Event Details

Maolra Seoighe remembered 130 years on

Maolra Seoighe remembered 130 years on

Chonnacht
15 December 2012 - 15 December 2012

An event is being organised on Saturday, 15th December 2012 in memory of Gaeltacht man, Maolra Seoighe who was wrongly charged for involvement with the notorious Maamtrasna Murders and sentenced to death 130 years ago on 15th December 1882.

In 1882, Maolra Seoighe, a Gaeltacht man with no English was hanged and buried in the grounds of Galway Prison which is where the gables of the Galway Cathedral rise high above his final resting place in the current car park grounds.

In August 1882 John Seoighe and his family were brutally murdered in their home in Maamtrasna which is located near Lough Mask in  Co. Mayo on the border of Co. Galway.

As a result of not having received proper legal defence. His solicitors and barristers had no Irish nor did the judge or jury on the day of his court case. The evidence he had presented in Irish was ignored and it took no longer than 6 minutes to declare him guilty of murder. It is widely accepted that Maolra and four other prisoners were innocent.

The Maamtrasna Murders happened at a time of deep unrest in Ireland. Three years previously, the most effective protest against the insidious landlord domination of the vast majority of the Irish people found expression in the Land League.

On 15th December 1882 just four months after the murders which followed court hearing in Dublin Maolra Seoighe was hung in the prison grounds where the Galway Cathedral is situtaed today.

The event to commemorate 130 years since Maolra Seoighe’s hanging is being organised in association with Galway City Museum, Oifig an Choimisinéara Teanga, and Conradh na Gaeilge as a symbol of the significant progress which has taken place in terms of Irish language rights over the past 130 years.

The commemoration on Saturday, 15th December, the 130th anniversary of the hanging of Maolra Seoighe, hanging will include an Irish language mass in his memory in Galway Cathedral at 1pm followed by the laying of wreaths on the spot where the gallows on which he was hanged stood and where his body lies buried under the tarmac in the cathedral car park.

After 2:15pm the Galway City Museum located in Spanish Parade House will host a symposium and talks, where the public will hear contributions from historian Professor Gearóid Ó Tuathaigh, Lord Alton from the British House of Lords – whose mother was a native Irish speaker from the Tuar Mhic Éadaigh Gaeltacht bordering Maamtrasna. There will also be a contribution from Johnny Joyce from Dublin, a descendant of the Joyce family whose murder in Maamtrasna led to the conviction of Myles Joyce. An exhibition, readings from historical material and an RTÉ film about the Maamtrasna murders will also feature.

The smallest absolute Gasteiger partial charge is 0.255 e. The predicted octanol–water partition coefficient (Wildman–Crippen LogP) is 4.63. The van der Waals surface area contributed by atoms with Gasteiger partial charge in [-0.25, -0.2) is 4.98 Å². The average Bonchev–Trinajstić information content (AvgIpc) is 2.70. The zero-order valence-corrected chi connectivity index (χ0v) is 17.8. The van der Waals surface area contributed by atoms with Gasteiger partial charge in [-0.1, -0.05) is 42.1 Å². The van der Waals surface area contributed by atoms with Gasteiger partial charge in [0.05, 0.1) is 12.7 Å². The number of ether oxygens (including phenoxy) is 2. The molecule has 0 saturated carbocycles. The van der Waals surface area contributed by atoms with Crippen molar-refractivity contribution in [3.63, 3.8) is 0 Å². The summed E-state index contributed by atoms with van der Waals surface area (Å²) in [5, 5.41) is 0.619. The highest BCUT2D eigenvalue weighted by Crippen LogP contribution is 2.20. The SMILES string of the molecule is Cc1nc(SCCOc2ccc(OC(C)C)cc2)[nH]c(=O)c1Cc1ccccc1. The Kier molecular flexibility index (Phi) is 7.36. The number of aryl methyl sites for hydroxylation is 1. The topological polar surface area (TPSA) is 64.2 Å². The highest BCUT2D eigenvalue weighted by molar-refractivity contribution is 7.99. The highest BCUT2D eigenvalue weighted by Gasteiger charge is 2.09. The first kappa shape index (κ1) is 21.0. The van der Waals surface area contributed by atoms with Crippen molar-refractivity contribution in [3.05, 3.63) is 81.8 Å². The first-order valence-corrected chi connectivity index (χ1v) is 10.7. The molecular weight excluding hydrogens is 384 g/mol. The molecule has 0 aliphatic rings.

The talented Conamara box player Johnny Óg Connolly will play a lament for Maolra Seoighe which he especially composed for this special occasion. Club Árus na nGael in Dominic street in the heart of Galway city are hosting an evening of music afterwards.

On 15th December 1882 the hangman William Marwood efforts didn’t go according to plan and Maolra Seoighe’ died from strangulation rather than hanging, and that his death was torturously slow and painful.  Maolra Seoighe’s wife was heavily pregnant and expecting their child the week he was hung. 

Two years later, one of the informers who had given sworn evidence against Maolra Seoighe presented himself before the Archbishop of Tuam, Dr. MacEvilly and the congregation during a confirmation ceremony in Tuar Mhic Éadaigh church in Co. Mayo and confessed that the evidence he had given under oath had been false and that there was no basis to his contention to the court that Myles Joyce was involved with the murders.

Of the eight who were convicted for the Maamtrasna murders, three were hanged but it is generally accepted that one of those, Myles Joyce, was innocent. Five others were sentenced to penal servitude for life and two of those died in prison. Four of those prisoners were also believed to be totally innocent. In 1902 the three surviving prisoners – two brothers and a nephew of Myles Joyce - were freed having spent 20 years in jail.

However, official state records portray them all as convicted murderers.

At present David Alton, Baron Alton of Liverpool, and Eric Lubbock, the fourth Baron Avebury are seeking a review of the case of Maolra Seoighe , alleged to have been involved in the Maamtrasna murders, and for the authorities to declare him the victim of a miscarriage of justice and to concede he was falsely convicted and executed.
 
Foilsithe ar gaelport.com 29 Samhain 2012

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